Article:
It is an unquestioned belief among believers in alternative medicine and even just among many people who do not trust conventional medicine that conventional medicine kills. Not only does exaggerating the number of people who die due to medical complications or errors fit in with the world view of people like Mike Adams and Joe Mercola, but it’s good for business. After all, if conventional medicine is as dangerous as claimed, then alternative medicine starts looking better in comparison.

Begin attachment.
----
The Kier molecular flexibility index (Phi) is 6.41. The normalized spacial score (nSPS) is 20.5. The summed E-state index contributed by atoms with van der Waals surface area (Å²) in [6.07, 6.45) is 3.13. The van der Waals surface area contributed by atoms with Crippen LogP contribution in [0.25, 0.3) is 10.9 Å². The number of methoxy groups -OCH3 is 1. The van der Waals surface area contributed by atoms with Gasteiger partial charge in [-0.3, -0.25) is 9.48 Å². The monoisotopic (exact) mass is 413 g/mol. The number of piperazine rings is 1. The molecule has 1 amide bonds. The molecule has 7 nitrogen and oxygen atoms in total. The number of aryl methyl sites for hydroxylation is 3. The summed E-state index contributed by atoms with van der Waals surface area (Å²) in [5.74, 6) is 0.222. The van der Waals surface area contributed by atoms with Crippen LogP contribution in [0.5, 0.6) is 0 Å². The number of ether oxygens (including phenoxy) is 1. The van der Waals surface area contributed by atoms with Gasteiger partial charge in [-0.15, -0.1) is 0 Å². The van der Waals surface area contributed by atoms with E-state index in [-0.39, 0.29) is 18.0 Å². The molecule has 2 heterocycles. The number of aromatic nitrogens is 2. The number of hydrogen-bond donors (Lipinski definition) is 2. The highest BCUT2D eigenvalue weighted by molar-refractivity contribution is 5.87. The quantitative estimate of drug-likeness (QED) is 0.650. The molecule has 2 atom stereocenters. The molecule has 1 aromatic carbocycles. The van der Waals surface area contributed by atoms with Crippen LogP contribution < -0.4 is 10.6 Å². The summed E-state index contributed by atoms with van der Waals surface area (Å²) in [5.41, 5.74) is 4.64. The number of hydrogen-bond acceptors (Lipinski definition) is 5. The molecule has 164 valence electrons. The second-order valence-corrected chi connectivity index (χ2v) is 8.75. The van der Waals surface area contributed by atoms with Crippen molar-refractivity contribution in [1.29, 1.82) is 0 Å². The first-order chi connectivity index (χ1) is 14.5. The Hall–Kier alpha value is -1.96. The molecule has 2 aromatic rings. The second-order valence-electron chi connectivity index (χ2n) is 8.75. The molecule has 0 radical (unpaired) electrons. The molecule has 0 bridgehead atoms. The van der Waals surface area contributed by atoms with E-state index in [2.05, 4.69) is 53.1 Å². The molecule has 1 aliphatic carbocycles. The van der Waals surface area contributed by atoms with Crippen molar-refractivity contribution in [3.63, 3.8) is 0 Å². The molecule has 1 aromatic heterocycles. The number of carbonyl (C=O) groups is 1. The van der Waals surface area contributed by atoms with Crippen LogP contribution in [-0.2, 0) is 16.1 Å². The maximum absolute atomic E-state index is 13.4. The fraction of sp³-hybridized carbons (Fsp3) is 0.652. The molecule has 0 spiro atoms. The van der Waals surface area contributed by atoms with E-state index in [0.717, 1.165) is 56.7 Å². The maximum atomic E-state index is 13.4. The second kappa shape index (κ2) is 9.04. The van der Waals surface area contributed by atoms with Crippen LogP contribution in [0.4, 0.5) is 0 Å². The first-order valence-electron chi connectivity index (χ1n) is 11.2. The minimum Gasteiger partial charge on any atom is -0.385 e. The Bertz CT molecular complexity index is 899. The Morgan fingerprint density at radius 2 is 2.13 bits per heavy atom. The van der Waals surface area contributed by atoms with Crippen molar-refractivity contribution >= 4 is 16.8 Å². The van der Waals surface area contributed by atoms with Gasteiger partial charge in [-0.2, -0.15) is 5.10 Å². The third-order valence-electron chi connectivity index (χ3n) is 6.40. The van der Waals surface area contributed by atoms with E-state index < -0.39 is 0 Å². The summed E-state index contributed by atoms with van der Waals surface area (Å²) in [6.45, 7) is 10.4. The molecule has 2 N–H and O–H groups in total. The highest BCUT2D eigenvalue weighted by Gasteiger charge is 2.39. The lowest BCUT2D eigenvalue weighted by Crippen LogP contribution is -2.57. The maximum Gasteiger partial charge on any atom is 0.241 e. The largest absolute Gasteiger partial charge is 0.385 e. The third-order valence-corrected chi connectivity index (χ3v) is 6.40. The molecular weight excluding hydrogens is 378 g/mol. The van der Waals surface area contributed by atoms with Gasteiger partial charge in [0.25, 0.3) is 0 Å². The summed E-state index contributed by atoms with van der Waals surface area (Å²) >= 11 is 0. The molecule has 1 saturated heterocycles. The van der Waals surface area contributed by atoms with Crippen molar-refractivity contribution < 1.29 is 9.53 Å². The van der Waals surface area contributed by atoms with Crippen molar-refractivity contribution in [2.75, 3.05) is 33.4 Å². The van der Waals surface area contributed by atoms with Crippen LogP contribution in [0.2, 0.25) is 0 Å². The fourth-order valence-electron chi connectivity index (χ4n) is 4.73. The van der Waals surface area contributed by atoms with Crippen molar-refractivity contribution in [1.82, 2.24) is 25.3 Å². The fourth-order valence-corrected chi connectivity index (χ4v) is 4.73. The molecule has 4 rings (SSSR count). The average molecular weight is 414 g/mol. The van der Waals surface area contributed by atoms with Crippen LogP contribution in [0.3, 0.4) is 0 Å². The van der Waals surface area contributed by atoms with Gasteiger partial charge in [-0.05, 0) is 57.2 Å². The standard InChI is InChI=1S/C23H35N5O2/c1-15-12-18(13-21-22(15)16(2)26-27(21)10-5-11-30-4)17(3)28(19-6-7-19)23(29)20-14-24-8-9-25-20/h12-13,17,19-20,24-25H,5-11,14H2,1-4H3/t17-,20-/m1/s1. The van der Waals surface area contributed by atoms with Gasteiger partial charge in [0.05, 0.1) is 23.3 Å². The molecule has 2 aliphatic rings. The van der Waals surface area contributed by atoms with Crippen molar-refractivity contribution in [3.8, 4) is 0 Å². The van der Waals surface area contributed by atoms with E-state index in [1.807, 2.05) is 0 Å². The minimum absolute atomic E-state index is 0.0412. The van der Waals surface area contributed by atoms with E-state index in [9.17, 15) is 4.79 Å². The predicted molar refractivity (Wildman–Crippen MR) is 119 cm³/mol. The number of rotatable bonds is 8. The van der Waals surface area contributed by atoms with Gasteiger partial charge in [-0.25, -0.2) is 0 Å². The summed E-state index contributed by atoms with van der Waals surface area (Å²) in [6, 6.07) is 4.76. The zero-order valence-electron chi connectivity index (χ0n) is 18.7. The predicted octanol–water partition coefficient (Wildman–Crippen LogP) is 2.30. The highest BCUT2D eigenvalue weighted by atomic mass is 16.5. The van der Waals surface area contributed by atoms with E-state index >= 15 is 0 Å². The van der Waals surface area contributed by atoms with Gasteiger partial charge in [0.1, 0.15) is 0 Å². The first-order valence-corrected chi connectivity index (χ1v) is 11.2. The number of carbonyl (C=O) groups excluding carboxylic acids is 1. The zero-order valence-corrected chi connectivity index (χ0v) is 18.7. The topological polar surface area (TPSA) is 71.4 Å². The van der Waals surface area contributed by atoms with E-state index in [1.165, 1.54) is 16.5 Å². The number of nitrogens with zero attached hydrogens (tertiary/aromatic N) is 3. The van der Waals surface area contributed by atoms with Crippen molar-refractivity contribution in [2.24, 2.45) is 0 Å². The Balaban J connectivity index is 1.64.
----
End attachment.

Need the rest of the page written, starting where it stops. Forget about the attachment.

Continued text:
In contrast, real physicians and real medical scientists are very much interested in making medicine safer and more efficacious. One way we work to achieve that end is by using science to learn more about disease and develop new treatments that are as efficacious or more so than existing treatments with fewer adverse reactions (clinical equipoise). Another strategy is to use what we know to develop quality metrics against which we measure our practice. Indeed, I am heavily involved in just such an effort for breast cancer patients. Then, of course, we try to estimate how frequent medical errors are and how often they cause harm or even death. All of these efforts are very difficult, of course, but perhaps the most difficult of all is the last one. Estimates of medical errors depend very much on how medical errors are defined, and whether a given death can be attributed to a medical error depends very much on how it is determined whether a death was preventable and whether a given medical error led to that death.